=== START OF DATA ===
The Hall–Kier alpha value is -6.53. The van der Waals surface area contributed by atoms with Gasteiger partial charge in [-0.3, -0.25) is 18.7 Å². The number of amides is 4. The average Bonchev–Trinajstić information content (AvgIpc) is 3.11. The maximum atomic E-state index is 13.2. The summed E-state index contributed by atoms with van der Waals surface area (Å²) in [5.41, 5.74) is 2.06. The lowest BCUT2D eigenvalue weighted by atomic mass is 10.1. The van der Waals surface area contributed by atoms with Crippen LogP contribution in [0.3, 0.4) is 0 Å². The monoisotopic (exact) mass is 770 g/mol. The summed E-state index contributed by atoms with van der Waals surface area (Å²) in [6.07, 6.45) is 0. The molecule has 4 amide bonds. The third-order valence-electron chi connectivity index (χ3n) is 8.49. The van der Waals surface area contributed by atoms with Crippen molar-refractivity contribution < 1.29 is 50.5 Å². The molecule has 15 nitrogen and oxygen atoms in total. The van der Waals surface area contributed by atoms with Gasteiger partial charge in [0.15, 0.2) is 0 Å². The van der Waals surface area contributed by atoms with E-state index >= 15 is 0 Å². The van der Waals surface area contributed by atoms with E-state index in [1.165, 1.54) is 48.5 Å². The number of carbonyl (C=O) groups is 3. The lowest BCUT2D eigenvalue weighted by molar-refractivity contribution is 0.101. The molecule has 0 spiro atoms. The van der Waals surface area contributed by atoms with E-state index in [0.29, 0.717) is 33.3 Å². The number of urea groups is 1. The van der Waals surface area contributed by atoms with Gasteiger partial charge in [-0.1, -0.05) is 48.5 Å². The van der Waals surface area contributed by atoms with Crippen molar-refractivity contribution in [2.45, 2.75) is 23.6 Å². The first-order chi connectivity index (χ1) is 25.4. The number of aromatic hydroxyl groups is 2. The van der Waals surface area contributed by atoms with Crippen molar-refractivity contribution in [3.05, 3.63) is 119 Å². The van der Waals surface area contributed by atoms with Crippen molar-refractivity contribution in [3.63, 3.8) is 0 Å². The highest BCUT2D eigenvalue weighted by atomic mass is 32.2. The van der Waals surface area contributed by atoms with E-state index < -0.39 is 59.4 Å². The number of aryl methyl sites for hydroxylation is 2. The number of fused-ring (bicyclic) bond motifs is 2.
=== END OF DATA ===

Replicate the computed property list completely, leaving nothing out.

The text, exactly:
The Hall–Kier alpha value is -6.53. The van der Waals surface area contributed by atoms with Gasteiger partial charge in [-0.3, -0.25) is 18.7 Å². The number of amides is 4. The average Bonchev–Trinajstić information content (AvgIpc) is 3.11. The maximum atomic E-state index is 13.2. The summed E-state index contributed by atoms with van der Waals surface area (Å²) in [5.41, 5.74) is 2.06. The lowest BCUT2D eigenvalue weighted by atomic mass is 10.1. The van der Waals surface area contributed by atoms with Crippen LogP contribution in [0.3, 0.4) is 0 Å². The monoisotopic (exact) mass is 770 g/mol. The summed E-state index contributed by atoms with van der Waals surface area (Å²) in [6.07, 6.45) is 0. The molecule has 4 amide bonds. The third-order valence-electron chi connectivity index (χ3n) is 8.49. The van der Waals surface area contributed by atoms with Crippen molar-refractivity contribution < 1.29 is 50.5 Å². The molecule has 15 nitrogen and oxygen atoms in total. The van der Waals surface area contributed by atoms with Gasteiger partial charge in [0.15, 0.2) is 0 Å². The van der Waals surface area contributed by atoms with E-state index >= 15 is 0 Å². The van der Waals surface area contributed by atoms with E-state index in [1.165, 1.54) is 48.5 Å². The number of carbonyl (C=O) groups is 3. The lowest BCUT2D eigenvalue weighted by molar-refractivity contribution is 0.101. The molecule has 0 spiro atoms. The van der Waals surface area contributed by atoms with E-state index in [0.29, 0.717) is 33.3 Å². The number of urea groups is 1. The van der Waals surface area contributed by atoms with Gasteiger partial charge in [-0.1, -0.05) is 48.5 Å². The van der Waals surface area contributed by atoms with Crippen molar-refractivity contribution in [2.45, 2.75) is 23.6 Å². The first-order chi connectivity index (χ1) is 25.4. The number of aromatic hydroxyl groups is 2. The van der Waals surface area contributed by atoms with Crippen molar-refractivity contribution in [3.05, 3.63) is 119 Å². The van der Waals surface area contributed by atoms with Crippen molar-refractivity contribution in [3.63, 3.8) is 0 Å². The highest BCUT2D eigenvalue weighted by atomic mass is 32.2. The van der Waals surface area contributed by atoms with E-state index < -0.39 is 59.4 Å². The number of aryl methyl sites for hydroxylation is 2. The number of fused-ring (bicyclic) bond motifs is 2.